Divorce: What to Tell Your Children

As always, your aim is to protect your children while being as open and honest as you can, given the circumstances and their ages and development. So, don't go into all the gory details. However, children who are told nothing about the reasons for their parents' divorce are unnecessarily frustrated and have a more difficult time working things through.

Some children, especially older ones, might not be particularly surprised by the news. Alicia, a 13-year-old, recently had this to say: “My parents had been cold to each other for a long time. Sometimes, they would scream at each other, and all I wanted to do was run away. It came as no surprise when they sat me down and told me they were getting a divorce.”

For children who have not been exposed to fighting, an explanation will go a long way toward helping them digest the news. Be as forthcoming as possible about why the marriage is ending, while staying appropriate. When speaking to your children in a group, use language that even the youngest can understand.

Telling the children that you are going to divorce and why is the toughest part of the family meeting. But it is only the beginning. Because children are centered in their own world, they need to have precise and concrete information about how their lives will change. By the end of the discussion with your kids, they should know …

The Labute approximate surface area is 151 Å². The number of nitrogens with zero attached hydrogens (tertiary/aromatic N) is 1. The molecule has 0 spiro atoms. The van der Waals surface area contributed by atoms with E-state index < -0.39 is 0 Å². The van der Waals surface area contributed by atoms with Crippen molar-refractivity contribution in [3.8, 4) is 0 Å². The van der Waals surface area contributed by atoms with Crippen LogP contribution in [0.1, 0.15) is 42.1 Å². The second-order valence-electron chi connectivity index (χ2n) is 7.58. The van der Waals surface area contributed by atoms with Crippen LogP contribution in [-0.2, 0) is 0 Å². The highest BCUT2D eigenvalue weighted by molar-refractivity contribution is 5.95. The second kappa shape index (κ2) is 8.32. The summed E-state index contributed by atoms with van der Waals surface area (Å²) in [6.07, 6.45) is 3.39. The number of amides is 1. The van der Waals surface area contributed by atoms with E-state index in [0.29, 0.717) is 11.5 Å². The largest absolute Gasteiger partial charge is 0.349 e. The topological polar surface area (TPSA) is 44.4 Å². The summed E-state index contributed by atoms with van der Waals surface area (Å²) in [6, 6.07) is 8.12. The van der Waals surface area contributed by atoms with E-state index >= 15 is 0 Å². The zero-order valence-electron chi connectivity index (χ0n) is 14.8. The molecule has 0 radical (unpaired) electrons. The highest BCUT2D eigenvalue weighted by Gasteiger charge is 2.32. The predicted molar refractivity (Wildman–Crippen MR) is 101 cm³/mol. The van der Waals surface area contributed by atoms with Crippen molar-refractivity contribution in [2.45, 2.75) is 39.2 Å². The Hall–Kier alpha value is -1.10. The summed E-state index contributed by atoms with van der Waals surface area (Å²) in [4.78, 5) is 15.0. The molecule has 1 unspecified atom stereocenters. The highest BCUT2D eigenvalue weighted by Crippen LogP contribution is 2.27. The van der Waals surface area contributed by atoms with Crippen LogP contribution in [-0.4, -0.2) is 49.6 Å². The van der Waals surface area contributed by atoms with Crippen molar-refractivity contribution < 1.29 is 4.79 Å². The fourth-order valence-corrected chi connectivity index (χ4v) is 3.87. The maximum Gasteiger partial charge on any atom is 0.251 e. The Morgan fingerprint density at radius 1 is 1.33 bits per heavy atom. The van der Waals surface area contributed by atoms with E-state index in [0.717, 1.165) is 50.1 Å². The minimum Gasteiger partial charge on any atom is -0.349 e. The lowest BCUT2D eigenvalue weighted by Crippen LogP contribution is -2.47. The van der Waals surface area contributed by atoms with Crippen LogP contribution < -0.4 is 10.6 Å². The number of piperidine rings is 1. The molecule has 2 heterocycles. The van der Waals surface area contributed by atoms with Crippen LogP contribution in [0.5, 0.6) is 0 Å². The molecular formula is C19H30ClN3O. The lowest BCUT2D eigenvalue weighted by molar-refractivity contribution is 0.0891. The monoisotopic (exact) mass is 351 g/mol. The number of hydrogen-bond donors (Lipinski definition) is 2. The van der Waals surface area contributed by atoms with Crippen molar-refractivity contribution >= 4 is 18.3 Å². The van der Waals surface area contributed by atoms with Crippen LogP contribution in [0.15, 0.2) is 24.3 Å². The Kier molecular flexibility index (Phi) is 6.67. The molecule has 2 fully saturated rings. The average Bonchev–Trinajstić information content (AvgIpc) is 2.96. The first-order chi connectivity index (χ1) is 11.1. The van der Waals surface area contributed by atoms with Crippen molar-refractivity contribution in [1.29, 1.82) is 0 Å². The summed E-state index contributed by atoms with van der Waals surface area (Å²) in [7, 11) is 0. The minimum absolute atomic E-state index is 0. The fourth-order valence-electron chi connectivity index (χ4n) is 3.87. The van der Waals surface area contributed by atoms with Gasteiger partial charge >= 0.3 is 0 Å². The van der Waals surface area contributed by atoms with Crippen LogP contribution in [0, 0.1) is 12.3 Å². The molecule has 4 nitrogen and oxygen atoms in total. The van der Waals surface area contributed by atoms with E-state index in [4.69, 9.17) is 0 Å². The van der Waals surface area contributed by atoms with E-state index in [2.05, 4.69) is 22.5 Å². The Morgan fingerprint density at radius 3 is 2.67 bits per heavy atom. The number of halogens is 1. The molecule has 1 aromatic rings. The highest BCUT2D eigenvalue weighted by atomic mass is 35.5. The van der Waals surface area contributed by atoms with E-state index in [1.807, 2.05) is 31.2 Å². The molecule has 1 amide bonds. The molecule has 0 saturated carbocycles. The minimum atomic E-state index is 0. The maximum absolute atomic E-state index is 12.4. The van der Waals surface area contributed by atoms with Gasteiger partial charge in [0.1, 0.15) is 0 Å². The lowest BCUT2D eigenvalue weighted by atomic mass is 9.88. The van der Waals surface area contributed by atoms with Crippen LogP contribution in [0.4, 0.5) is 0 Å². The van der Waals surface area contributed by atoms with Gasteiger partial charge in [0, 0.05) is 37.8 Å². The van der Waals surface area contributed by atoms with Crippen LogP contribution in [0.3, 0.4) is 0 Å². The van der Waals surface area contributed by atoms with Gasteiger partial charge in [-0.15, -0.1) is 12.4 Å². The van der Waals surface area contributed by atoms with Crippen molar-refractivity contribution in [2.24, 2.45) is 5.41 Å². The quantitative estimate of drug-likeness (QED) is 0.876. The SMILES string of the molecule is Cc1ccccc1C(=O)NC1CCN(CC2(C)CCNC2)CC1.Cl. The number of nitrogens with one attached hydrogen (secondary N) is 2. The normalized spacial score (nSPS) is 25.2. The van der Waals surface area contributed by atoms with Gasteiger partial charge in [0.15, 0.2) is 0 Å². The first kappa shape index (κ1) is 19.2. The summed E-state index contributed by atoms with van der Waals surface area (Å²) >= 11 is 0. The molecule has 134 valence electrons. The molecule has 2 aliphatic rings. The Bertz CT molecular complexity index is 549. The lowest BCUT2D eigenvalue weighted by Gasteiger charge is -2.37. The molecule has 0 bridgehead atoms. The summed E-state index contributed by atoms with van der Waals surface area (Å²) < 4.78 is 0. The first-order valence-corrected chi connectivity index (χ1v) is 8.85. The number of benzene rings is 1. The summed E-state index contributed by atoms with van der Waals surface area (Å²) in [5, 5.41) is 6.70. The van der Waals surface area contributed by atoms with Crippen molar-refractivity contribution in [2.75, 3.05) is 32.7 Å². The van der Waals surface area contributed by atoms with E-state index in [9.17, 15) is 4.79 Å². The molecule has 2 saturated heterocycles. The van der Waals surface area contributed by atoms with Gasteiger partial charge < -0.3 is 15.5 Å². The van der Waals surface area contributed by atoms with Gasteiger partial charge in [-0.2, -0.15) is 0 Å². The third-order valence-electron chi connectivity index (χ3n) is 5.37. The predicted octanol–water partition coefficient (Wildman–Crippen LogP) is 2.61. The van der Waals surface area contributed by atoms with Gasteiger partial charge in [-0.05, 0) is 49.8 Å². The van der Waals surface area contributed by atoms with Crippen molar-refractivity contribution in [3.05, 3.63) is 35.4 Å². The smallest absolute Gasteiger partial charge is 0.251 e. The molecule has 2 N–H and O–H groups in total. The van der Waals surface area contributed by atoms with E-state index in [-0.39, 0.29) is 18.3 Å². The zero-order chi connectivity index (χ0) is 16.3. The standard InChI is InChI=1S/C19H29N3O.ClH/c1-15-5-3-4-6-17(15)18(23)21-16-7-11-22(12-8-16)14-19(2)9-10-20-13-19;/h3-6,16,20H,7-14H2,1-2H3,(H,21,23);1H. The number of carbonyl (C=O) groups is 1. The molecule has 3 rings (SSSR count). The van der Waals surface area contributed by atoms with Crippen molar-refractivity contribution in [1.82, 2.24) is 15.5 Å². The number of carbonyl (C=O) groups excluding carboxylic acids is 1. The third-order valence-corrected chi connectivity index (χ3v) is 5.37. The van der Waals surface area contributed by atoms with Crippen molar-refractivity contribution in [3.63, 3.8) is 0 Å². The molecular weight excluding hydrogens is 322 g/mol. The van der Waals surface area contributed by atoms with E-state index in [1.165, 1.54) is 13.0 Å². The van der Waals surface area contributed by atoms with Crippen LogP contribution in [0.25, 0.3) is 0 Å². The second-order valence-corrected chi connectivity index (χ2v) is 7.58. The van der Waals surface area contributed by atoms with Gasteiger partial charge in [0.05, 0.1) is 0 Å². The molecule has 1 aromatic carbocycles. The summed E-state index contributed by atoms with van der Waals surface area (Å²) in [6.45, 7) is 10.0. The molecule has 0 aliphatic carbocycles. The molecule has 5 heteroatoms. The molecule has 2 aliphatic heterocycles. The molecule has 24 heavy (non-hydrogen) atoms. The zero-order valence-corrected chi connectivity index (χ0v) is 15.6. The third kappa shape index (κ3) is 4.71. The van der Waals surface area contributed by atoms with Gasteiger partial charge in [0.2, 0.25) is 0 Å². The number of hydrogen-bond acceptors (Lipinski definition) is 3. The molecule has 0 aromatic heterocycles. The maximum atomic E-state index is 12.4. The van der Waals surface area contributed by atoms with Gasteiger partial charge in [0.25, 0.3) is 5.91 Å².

• As much as appropriately possible—given their ages and maturity—about the reasons for the divorce.
  • When the separation will take place.
  • Where the parent who is leaving will live.
  • With which parent they will live.
  • When and under what circumstances they will see their other parent.
  • Whether they will be moving into a new house or apartment.
  • They will have open telephone communication with the parent who is leaving.

Each parent should cover one or two points and then give the other a turn. To see how it works, here is one possible scenario. (Of course, you should modify the specifics depending on the age of your children and your own situation.)

Silver Linings

Not all children will be surprised that their parents are divorcing. In some cases, when there have been nightly battles, children are actually happier knowing that they'll never have to hear the shouting and name-calling again.

  • Dad: As you may know, your Mom and I have not been getting along for a while now. Although we were once happy together, we've grown apart. We tried to work things out and have been seeing a marriage counselor for quite a while, but, unfortunately, it hasn't worked.

    We are not getting along, and neither one of us is happy. This makes it uncomfortable for our living together. So we've decided to live separately and then get a divorce. You have done nothing to cause us to divorce. It is not your fault. This is between your mother and me.

  • Mom: I'm sure you know that we both love you very much. Just because your Dad and I have decided not to live with each other anymore doesn't mean that we don't want to be with you. Parents can divorce each other, but they do not ever divorce their kids. We will be your Mom and Dad forever. We will always be there for you just as before. You will always be taken care of. You will always have a home. Each of us will be with you, just usually not at the same time.